Rosehill Cottage from “The Holiday”

One thing about Christmas break: you can watch sappy romantic comedies in the middle of the day and get away with it. One afternoon last week, my mom and I watched “The Holiday” for the first time. The movie has a lovely concept really: two people desperate to get away trade houses for the Christmas holiday. Best part is, one of the houses is a romantic stone cottage tucked away in the English countryside of Surrey. Why Cameron Diaz, and not me, had to be the one to get it, is beyond my belief in the justice of the world. At any rate, my Anglophile sensibilities were all awake at the sight of the quaint Rosehill Cottage and its idyllic little town.

Kate Winslet gets to live there. At least, in the movie. According to reality, and much to my dismay, Rosehill Cottage isn’t real. The exterior was a quick temporary construction. I believe the interior shots were simply sets. Still, one can still dream about the open fireplaces, the stone walls, the slightly sagging roof, the climbing ivy. And inside looks comfortable and cozy. Just look at the library:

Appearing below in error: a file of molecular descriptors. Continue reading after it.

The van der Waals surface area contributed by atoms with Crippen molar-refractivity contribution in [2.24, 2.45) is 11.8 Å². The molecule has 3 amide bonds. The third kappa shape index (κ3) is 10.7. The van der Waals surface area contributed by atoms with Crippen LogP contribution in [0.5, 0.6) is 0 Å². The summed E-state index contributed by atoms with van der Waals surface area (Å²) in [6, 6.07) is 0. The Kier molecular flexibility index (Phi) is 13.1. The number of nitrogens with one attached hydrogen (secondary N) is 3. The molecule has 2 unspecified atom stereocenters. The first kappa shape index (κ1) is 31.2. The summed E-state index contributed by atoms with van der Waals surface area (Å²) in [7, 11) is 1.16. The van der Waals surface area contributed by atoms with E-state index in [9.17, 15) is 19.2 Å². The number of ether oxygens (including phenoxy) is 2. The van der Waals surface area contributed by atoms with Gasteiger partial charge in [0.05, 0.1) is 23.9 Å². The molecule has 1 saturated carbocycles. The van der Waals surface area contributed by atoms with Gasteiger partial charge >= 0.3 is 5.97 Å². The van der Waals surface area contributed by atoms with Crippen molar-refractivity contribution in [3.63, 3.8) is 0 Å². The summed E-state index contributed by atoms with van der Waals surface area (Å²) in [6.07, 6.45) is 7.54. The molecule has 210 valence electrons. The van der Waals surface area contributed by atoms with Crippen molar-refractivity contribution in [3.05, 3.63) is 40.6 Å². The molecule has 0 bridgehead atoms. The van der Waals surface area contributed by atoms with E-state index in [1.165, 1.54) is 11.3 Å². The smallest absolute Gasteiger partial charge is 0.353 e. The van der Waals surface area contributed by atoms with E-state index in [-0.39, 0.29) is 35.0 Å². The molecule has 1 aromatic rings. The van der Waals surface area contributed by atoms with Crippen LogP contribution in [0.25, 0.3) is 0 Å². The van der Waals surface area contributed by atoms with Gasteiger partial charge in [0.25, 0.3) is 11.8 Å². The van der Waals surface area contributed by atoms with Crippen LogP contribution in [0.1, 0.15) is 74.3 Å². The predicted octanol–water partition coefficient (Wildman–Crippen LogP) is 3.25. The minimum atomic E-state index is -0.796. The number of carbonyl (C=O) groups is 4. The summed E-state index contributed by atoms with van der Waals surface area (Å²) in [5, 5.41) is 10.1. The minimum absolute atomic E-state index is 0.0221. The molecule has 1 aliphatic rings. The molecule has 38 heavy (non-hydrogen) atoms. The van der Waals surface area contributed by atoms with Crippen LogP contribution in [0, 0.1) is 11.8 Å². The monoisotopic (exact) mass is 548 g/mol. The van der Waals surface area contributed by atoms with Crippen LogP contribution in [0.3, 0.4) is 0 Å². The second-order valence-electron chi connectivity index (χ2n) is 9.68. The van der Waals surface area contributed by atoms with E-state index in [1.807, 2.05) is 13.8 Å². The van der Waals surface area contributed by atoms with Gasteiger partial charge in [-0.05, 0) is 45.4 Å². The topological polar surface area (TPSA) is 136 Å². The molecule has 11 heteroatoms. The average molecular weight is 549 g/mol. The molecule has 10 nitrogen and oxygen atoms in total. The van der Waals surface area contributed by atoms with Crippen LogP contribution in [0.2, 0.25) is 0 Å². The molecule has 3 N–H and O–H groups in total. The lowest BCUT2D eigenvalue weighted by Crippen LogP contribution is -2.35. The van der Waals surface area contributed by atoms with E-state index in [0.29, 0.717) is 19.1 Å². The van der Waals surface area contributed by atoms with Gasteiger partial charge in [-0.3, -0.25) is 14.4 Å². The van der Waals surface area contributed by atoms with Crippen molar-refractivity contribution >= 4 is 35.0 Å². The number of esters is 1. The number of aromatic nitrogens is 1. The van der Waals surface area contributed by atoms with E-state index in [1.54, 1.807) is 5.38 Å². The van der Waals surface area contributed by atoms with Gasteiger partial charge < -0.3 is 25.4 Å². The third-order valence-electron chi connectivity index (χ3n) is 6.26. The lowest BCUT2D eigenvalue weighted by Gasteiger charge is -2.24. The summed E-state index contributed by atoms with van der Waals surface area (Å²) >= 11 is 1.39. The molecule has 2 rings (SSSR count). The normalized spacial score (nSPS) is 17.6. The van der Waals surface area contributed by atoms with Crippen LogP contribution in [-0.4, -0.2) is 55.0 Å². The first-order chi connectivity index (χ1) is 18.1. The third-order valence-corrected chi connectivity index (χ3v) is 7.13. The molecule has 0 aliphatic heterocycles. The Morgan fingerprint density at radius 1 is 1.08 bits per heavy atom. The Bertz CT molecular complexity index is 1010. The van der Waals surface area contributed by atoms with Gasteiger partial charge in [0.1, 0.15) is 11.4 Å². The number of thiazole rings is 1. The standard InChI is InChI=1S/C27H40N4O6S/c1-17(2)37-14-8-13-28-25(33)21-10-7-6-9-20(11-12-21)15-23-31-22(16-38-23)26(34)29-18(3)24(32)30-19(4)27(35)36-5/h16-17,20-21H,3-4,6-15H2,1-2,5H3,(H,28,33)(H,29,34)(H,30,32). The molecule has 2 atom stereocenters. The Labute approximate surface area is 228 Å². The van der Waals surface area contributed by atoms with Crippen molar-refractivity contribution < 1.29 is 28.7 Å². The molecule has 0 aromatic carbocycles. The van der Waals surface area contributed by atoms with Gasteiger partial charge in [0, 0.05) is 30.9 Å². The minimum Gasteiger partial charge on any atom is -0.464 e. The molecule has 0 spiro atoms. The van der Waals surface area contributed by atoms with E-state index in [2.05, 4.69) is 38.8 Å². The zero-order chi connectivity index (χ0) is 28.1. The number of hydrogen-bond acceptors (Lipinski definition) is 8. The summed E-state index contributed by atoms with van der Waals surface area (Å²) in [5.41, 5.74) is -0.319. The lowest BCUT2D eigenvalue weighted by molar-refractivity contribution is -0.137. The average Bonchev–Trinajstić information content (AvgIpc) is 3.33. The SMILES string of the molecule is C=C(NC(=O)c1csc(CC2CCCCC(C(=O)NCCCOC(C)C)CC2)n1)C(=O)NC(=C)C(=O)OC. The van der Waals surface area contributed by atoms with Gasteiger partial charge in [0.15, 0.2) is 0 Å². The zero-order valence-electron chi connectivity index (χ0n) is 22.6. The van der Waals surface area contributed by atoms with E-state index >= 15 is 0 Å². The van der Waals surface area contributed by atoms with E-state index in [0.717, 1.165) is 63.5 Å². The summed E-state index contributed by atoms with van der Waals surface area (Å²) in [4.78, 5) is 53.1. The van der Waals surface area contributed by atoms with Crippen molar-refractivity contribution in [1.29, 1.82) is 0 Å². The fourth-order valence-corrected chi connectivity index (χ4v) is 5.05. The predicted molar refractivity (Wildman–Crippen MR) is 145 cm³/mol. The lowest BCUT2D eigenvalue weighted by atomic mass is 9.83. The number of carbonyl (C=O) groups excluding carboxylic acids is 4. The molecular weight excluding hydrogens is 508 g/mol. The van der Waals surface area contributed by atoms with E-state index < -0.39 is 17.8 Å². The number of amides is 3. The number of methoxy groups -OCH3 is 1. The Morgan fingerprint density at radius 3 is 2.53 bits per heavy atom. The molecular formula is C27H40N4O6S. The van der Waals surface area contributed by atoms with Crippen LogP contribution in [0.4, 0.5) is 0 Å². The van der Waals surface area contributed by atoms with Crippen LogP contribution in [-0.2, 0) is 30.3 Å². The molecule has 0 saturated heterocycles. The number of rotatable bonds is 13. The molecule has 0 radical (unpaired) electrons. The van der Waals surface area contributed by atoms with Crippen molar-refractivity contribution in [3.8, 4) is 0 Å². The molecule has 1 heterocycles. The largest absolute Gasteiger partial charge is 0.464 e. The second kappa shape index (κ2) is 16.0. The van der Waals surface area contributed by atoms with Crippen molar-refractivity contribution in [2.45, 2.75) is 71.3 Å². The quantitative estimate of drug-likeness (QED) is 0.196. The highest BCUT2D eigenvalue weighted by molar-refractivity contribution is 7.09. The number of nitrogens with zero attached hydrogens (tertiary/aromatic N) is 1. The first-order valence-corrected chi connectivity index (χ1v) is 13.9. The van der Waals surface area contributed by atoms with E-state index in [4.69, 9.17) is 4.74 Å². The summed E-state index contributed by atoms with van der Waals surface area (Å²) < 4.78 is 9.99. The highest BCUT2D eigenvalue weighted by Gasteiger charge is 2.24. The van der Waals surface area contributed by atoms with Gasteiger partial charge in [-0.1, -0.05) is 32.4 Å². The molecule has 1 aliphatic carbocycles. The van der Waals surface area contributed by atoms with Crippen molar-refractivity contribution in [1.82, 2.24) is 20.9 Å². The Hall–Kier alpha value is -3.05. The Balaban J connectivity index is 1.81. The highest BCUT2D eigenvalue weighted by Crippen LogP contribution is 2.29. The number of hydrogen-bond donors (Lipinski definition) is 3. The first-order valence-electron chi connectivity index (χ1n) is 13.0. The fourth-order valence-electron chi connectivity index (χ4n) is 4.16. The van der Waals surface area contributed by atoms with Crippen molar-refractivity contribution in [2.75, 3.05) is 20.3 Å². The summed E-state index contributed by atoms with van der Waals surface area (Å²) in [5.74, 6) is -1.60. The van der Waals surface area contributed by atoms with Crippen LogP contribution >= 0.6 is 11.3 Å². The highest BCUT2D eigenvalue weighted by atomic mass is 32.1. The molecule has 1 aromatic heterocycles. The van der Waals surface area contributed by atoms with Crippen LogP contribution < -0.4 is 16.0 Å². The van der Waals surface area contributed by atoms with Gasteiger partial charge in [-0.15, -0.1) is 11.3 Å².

And the kitchen:

And the living room:

And the tiny bathroom:

Yes, I definitely could live there. The town seems quite lovely-old as well:

So who knows, maybe this idea of swapping houses with someone in England isn’t such a bad idea after all. Next Christmas? Maybe?

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17 Comments

Filed under Movies

17 responses to “Rosehill Cottage from “The Holiday”

  1. sapphy03

    I really want to visit London once in my lifetime, Whenever I see pictures of country side London specially of cottages, I get awed and driven into a fairy tale! And The Holiday is one of my favorite films!

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  2. teaandcrumpetsFTW

    are your bathrooms massive or something in america, because that bathroom looked kinda big… anyway, i live in the uk and i wished i lived in a thatch roofed cottage like that :)

  3. Ron A.

    Having been born and raised in “Jolly olde England,” I miss it terribly times. Walking through Anne Bolyne’s home, the countryside, old almost gone Saxon sites and discovering still, the hidden treasures that lay around each corner along narrow country lanes.